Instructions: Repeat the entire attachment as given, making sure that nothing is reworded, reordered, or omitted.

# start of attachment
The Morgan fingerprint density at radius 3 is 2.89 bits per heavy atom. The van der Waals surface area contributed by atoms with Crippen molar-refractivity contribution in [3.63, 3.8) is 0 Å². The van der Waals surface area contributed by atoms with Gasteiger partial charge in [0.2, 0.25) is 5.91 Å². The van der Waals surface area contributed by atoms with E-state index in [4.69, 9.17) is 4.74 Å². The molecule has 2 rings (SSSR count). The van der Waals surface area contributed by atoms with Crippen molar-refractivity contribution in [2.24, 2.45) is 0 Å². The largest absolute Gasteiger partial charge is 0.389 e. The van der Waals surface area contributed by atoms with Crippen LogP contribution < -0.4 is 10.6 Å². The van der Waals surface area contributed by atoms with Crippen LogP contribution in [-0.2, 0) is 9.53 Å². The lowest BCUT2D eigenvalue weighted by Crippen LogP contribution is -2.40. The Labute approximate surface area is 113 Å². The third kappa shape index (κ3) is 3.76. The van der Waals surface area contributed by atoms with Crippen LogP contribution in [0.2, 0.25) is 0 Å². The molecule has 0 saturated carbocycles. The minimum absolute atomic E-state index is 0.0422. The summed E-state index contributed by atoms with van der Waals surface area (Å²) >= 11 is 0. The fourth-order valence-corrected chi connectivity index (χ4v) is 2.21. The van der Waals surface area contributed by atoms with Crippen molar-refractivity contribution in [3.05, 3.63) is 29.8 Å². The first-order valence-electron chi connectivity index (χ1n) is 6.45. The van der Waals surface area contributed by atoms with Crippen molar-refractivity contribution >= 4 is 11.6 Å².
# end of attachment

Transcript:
The Morgan fingerprint density at radius 3 is 2.89 bits per heavy atom. The van der Waals surface area contributed by atoms with Crippen molar-refractivity contribution in [3.63, 3.8) is 0 Å². The van der Waals surface area contributed by atoms with Gasteiger partial charge in [0.2, 0.25) is 5.91 Å². The van der Waals surface area contributed by atoms with E-state index in [4.69, 9.17) is 4.74 Å². The molecule has 2 rings (SSSR count). The van der Waals surface area contributed by atoms with Crippen molar-refractivity contribution in [2.24, 2.45) is 0 Å². The largest absolute Gasteiger partial charge is 0.389 e. The van der Waals surface area contributed by atoms with Crippen LogP contribution < -0.4 is 10.6 Å². The van der Waals surface area contributed by atoms with Crippen LogP contribution in [-0.2, 0) is 9.53 Å². The lowest BCUT2D eigenvalue weighted by Crippen LogP contribution is -2.40. The Labute approximate surface area is 113 Å². The third kappa shape index (κ3) is 3.76. The van der Waals surface area contributed by atoms with Crippen LogP contribution in [0.2, 0.25) is 0 Å². The molecule has 0 saturated carbocycles. The minimum absolute atomic E-state index is 0.0422. The summed E-state index contributed by atoms with van der Waals surface area (Å²) >= 11 is 0. The fourth-order valence-corrected chi connectivity index (χ4v) is 2.21. The van der Waals surface area contributed by atoms with Crippen molar-refractivity contribution in [3.05, 3.63) is 29.8 Å². The first-order valence-electron chi connectivity index (χ1n) is 6.45. The van der Waals surface area contributed by atoms with Crippen molar-refractivity contribution >= 4 is 11.6 Å².